Maybe you can relate to my own tantrum story. This wasn’t my best parenting day and I’d like to say that it was also my worst, but it wasn’t. It’s a snapshot. A moment of time. And you probably have them, too.
I took the time to do our morning connection rituals with both my daughters. I stopped hurrying us about and took the time to admire their choices of clothing. And by the time we got into the car, we were back to being our calm selves and plugged into one another. We arrived, late, yet in time with one another.
Everywhere we look nowadays, children are being diagnosed and labeled with disorders based on their behavior, with acronyms being placed near their names. “Johnny has ADD, that’s why he can’t sit still.” “Sherry has RAD and that’s why she can’t attach to us.” “Vinny is on the (autism) spectrum.” But how does it help to label our children?
There is no right or wrong choice in schools (homeschool, private school, public, etc.); but after doing all of them, I realized for me and my kids, life experience was more than great planned vacations that didn’t happen often enough, or being creative with your curriculum. For me, school was about community and the opportunities random people provide. I may have failed at homeschooling, but I realized that every family is different and we all have individual needs.
When our children are little, we know we must model for them, so we show them how to pick up their toys and sing clean-up songs to make it more enjoyable. We sit with them and do it together, showing that teamwork makes the job go faster and that we can help each other. But for some reason, when they are older, we seem to expect them to just do things on their own, without direction or help. And often parents aren’t even kind about it. “Go clean your room!” “If you can’t take care of your things, maybe you don’t deserve to have them!”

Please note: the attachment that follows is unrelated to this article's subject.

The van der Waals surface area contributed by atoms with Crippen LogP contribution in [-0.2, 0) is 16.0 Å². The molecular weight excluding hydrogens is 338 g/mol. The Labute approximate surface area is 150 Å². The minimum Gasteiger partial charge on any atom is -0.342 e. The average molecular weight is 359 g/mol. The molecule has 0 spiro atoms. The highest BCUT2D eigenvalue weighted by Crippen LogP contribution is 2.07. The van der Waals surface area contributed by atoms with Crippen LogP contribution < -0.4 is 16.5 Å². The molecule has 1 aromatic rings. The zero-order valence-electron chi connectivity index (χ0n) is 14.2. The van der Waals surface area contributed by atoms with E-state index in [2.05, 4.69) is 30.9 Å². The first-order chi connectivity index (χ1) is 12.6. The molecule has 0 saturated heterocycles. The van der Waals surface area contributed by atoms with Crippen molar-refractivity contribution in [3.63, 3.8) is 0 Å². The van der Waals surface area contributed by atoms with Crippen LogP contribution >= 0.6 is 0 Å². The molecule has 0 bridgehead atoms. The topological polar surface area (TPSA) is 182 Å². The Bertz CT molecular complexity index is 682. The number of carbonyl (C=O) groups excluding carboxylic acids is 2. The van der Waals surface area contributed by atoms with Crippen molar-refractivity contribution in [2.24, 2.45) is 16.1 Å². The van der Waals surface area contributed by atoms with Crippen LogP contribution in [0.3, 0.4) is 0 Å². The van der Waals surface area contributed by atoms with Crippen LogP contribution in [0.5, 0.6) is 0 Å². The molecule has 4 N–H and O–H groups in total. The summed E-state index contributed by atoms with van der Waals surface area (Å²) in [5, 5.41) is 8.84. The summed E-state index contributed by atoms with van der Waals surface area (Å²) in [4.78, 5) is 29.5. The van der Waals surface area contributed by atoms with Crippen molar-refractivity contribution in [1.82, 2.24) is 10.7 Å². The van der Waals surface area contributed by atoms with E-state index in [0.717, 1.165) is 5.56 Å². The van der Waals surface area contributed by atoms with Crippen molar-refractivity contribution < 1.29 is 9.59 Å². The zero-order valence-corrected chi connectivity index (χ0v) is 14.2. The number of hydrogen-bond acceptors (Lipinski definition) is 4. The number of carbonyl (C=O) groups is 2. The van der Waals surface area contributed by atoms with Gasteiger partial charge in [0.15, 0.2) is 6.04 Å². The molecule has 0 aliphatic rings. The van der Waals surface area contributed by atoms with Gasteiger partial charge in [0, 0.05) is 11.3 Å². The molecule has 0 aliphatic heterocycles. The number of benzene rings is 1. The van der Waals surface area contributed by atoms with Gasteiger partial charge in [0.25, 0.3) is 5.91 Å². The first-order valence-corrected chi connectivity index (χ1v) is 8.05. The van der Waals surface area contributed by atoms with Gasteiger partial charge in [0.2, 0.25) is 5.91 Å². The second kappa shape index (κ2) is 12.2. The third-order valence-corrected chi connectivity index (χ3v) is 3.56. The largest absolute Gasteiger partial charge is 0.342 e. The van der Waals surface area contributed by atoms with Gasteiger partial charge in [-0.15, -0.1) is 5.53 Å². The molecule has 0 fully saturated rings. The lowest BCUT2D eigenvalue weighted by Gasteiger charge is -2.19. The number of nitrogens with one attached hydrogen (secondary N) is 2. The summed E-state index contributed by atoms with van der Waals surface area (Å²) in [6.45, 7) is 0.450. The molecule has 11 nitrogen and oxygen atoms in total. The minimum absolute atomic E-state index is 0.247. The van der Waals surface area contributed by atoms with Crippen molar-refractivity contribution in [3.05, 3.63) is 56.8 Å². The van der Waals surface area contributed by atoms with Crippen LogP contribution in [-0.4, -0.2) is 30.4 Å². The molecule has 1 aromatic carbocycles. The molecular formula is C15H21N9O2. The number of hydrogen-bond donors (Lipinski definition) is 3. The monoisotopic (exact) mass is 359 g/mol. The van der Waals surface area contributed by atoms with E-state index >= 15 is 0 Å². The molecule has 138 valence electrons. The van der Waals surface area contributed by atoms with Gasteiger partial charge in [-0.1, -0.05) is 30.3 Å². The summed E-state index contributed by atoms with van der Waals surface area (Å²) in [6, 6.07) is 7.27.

She paused for a moment. This pause was for her. She centered herself around the realization that her child was distressed and this was how he was expressing it in this moment. She wasn’t going to do what he was demanding. That would not be healthy for either of them. But she stopped what she was doing and gave him her full attention. She ignored his behavior in this moment and focused on him, her child, who was clearly having a rough time.
“I’m so upset! He’s working completely against me. No matter what I do, he continues to speak to me disrespectfully. I’ve tried punishing him, but he doesn’t seem to care. What am I supposed to do? I want a good relationship with my son, but he’s making it impossible!”
Maybe you can relate to this mom’s struggle. She had tried all the usual suggestions, but things hadn’t improved. She had no idea what to do next. Many parents feel this way and find themselves at the end of their rope.
I’ve been there as a parent myself. I wanted to parent from a loving place, but my kid’s behaviors were driving me crazy. Like a really bad kind of crazy. I didn’t know what to do.
In the other room, a volcano seemed to be exploding. I quickly realized it was my 13 year-old son who had just gotten very frustrated with his iPod and launched it across the room. I was on the phone with a client and my husband was out of town. Seemed like an impossible situation just then. I wrapped up my session and went out to see what had happened.
Everyone wants to find peace. Everyone wants connection. But sometimes that’s just not our family’s reality. Maybe our reality is tension. Maybe there are disagreements and fights. Maybe we find ourselves disliking being around our child or the disconnection just feels bad to us and we want it to be different. Or maybe we’re overwhelmed. So where do we start when we’re far from a place of love, ease, and joy? How can we begin our journey to this seemingly elusive place?